ProsGreat option for users with repetitive stress issues; fair price; reliable wireless system
ConsCan feel awkward; auto-tracking limits accuracy; buttons are hard to press due to angle of hand
Here at The Tech Buyer's Guru, we're constantly receiving e-mails from companies offering up the latest innovations in the technology arena, and some of them are most definitely a bit over the top. Not long ago, our friends at Germany-based Cherry reached out to us about a new ergonomic mouse they were bringing to the U.S., and we were intrigued. There's been a huge amount of hype over the years regarding various ergonomic keyboard styles (most of which have since vanished from the market), but little has been done with the humble mouse over that time (of course, there are plenty of companies still marketing various trackball designs, but we can't stand using them, so sorry, they don't count in our book!). We decided it was worth taking Cherry's new design for a spin.
For those who aren't familiar with Cherry, it's a company that dominates the mechanical switch market for high-end keyboards, and also has a very extensive catalog of commercial office products. With its new MW 4500, Cherry is looking to shake up the mouse market. It takes the concept of a curved keyboard, and applied it to a mouse, which in theory should better match the natural position of the human hand. Just lift your hands up right now, and notice their natural position. We'll bet you your palm isn't facing directly downwards, but rather is angled abouto 35-45 degrees, and that's what the design of the MW 4500 is intended to mimic.
So, does the MW 4500 represent a must-have innovation, or just a passing fad? Read on to get our take!
We'd like to extend a special thank you to Cherry for providing a sample of the Cherry MW-4500 Ergonomic Wireless Mouse for review.
Description and Features
We'll discuss the unique ergonomic aspects of the MW 4500 in a moment, but first let's discuss standard features. Despite its unusual shape, the MW 4500 offers up all the controls you'd get in a standard mid-range mouse and then some. It has right and left mouse buttons, a very smooth scroll wheel that can be depressed for use as a third button, forward/back thumb buttons, and even a dots-per-inch (DPI) selector switch up top, allowing you to choose 600, 900, or 1200dpi. That's a great feature that most mice in the MW 4500's price range don't include. We particularly appreciate that Cherry has chosen presets that actually make sense in an office mouse. Sure, 3,000+ DPI might sound good in theory, but it makes a mouse impossible to actually use!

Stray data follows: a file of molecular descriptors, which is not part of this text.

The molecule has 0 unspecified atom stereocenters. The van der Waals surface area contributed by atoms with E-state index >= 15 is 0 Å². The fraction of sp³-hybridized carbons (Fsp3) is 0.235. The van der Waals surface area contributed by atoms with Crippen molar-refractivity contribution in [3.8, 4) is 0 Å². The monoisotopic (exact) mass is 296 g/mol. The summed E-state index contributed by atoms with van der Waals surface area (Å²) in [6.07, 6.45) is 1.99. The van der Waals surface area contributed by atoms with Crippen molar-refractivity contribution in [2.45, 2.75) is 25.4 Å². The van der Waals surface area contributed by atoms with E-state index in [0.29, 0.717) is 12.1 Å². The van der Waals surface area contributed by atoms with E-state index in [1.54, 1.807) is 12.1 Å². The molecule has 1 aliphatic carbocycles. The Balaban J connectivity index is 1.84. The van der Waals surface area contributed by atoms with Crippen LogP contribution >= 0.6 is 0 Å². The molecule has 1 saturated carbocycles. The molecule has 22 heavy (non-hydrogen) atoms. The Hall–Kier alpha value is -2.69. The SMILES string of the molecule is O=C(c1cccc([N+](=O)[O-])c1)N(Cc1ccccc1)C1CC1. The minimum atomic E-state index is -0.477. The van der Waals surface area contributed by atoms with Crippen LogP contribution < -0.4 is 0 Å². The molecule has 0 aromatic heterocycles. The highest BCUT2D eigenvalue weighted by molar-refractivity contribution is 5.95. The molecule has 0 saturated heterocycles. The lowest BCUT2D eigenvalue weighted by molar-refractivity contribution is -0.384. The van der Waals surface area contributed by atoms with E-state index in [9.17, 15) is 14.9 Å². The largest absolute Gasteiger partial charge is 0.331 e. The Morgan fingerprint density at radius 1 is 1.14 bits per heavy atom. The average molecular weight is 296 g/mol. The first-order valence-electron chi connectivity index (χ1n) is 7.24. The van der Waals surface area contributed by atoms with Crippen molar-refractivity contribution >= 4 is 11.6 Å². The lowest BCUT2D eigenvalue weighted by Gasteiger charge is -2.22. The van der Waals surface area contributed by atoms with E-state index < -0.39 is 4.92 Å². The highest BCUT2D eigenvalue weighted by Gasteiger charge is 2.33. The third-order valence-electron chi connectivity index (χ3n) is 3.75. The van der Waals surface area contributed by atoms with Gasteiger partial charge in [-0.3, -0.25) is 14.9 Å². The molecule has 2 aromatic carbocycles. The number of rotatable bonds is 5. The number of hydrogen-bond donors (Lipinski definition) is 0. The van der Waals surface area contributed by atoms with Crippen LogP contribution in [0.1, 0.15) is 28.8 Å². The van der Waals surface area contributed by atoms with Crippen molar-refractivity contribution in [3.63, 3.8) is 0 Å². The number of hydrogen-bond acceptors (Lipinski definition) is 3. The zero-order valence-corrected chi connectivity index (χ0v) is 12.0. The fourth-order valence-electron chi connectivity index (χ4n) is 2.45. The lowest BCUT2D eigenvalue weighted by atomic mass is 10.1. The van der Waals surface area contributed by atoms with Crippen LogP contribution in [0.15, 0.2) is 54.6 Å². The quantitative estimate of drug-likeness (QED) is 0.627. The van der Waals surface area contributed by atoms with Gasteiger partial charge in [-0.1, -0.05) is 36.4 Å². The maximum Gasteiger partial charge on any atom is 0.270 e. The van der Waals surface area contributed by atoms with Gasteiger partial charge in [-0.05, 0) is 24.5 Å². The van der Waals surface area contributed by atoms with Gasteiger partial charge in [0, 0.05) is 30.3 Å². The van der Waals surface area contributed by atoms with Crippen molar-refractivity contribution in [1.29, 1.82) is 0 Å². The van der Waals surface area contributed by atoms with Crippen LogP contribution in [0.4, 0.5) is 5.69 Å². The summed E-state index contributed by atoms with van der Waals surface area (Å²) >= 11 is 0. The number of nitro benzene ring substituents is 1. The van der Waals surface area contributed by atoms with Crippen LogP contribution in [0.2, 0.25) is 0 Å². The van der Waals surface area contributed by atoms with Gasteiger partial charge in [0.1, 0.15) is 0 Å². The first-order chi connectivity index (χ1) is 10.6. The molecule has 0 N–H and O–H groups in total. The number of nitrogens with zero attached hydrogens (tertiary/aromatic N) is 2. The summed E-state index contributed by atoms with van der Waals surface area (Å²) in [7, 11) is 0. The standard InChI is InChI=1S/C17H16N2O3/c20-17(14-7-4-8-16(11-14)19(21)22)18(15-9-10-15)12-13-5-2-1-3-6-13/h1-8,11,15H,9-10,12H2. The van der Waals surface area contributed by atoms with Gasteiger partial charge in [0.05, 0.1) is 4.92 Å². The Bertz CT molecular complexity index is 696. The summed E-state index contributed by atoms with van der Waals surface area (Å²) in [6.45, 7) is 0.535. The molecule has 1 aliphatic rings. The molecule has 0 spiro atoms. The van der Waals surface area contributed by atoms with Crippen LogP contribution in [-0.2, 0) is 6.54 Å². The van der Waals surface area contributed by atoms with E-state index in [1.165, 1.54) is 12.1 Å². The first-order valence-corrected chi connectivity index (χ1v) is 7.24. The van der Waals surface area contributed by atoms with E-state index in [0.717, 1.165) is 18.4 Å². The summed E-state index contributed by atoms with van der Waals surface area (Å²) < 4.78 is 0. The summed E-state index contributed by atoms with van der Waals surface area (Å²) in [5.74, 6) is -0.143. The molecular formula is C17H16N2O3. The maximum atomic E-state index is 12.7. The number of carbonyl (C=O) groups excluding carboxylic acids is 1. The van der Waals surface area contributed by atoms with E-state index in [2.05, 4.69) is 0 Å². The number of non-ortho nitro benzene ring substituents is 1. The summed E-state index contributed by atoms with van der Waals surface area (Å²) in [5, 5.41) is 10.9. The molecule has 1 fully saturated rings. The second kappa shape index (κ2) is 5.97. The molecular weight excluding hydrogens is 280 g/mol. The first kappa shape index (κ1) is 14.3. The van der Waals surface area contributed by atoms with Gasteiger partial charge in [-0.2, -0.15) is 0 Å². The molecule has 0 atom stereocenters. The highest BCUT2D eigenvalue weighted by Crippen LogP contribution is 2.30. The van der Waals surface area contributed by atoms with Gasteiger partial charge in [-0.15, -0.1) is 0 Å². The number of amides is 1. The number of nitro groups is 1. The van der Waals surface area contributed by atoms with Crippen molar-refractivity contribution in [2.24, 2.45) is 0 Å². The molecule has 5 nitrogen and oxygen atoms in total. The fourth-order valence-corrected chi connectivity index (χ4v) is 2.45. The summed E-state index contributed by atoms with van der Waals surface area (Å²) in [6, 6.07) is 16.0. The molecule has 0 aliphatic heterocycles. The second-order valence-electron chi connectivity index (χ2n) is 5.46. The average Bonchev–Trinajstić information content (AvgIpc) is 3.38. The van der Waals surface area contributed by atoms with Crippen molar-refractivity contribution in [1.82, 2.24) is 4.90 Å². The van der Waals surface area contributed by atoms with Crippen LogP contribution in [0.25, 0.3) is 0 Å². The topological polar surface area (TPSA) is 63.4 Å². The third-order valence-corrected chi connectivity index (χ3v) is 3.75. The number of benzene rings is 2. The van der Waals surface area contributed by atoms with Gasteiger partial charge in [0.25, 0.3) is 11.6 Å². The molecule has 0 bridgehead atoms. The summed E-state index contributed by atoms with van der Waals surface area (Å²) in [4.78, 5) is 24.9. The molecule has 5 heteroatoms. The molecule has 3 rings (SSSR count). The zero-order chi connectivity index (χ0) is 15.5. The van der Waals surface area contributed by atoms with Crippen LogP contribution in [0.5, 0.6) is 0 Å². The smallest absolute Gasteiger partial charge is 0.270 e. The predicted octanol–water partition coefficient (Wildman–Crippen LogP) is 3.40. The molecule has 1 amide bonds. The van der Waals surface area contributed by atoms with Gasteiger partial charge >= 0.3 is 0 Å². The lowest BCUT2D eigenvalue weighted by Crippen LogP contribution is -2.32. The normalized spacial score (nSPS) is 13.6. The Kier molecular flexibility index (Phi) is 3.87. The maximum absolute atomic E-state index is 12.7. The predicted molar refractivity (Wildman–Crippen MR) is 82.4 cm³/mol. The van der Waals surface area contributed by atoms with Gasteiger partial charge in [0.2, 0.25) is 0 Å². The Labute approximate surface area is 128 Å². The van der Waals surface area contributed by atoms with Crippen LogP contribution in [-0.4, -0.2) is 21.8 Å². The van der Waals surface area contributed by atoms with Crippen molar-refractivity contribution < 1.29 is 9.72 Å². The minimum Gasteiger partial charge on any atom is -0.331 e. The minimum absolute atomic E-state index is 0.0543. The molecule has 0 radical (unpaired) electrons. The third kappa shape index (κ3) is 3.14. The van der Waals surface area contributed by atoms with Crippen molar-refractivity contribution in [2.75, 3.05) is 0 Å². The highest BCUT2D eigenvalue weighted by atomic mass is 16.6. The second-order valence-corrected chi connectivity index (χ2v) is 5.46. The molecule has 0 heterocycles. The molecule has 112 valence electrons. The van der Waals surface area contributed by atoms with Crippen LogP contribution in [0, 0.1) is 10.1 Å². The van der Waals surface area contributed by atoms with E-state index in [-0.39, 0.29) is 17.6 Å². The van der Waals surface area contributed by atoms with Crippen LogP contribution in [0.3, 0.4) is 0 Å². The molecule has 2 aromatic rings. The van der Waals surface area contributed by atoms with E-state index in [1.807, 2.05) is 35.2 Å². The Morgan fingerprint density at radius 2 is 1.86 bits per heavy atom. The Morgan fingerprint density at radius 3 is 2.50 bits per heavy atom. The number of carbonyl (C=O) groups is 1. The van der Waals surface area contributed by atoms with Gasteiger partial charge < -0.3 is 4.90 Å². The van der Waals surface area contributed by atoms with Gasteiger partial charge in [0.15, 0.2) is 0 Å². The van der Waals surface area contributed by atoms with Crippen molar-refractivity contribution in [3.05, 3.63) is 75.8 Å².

The MW 4500 weighed in at 116g on our scale, including batteries, which is competitive for a wireless mouse, though you'll certainly feel its heft. The very best wireless mice today are around 100g, although many wireless mice still hover around 130-140g, which we consider too heavy. The MW 4500 is good enough in this regard.
Flipping over to the bottom of the mouse, we see the optical sensor, which is oriented just slightly off of parallel with the mouse base, which immediately had us wondering how it would track if the mouse were used in a natural grip position. Also visible in this photo is the included mini-receiver, which tucks neatly into the body of the mouse for storage and transport. We can't tell you how many wireless mouse receivers we've lost over the years, and we've mis-matched even more of them, so this is a very nice feature from our point of view. The MW 4500 requires two AAA batteries, and we've loaded our up with our go-to NiMH battery, the excellent Eneloops. Seriously, if you're still using alkalines in any of your PC or other technology products, do yourself a favor and pick up an Eneloop battery and charger kit. It will save you tons of money (and headaches) over the long run. The last thing we'll mention is that the mouse does have an on/off switch to help preserve battery life when not in use.
Now, we'll get to the elephant in the room: the MW 4500's shape. Technically, it's marketed as having an ergonomic form utilizing a 45° design, although this only applies to the top of the mouse. The side thumb buttons are actually positioned essentially in a vertical position, just like they would be on a normal mouse. Thankfully, Cherry has molded an indentation into the side of the mouse to provide a thumb rest under these buttons, another feature that's uncommon on lower-cost mice.
Ultimately, what really matters is the overall comfort and effectiveness of this design, so let's get into that on the next page.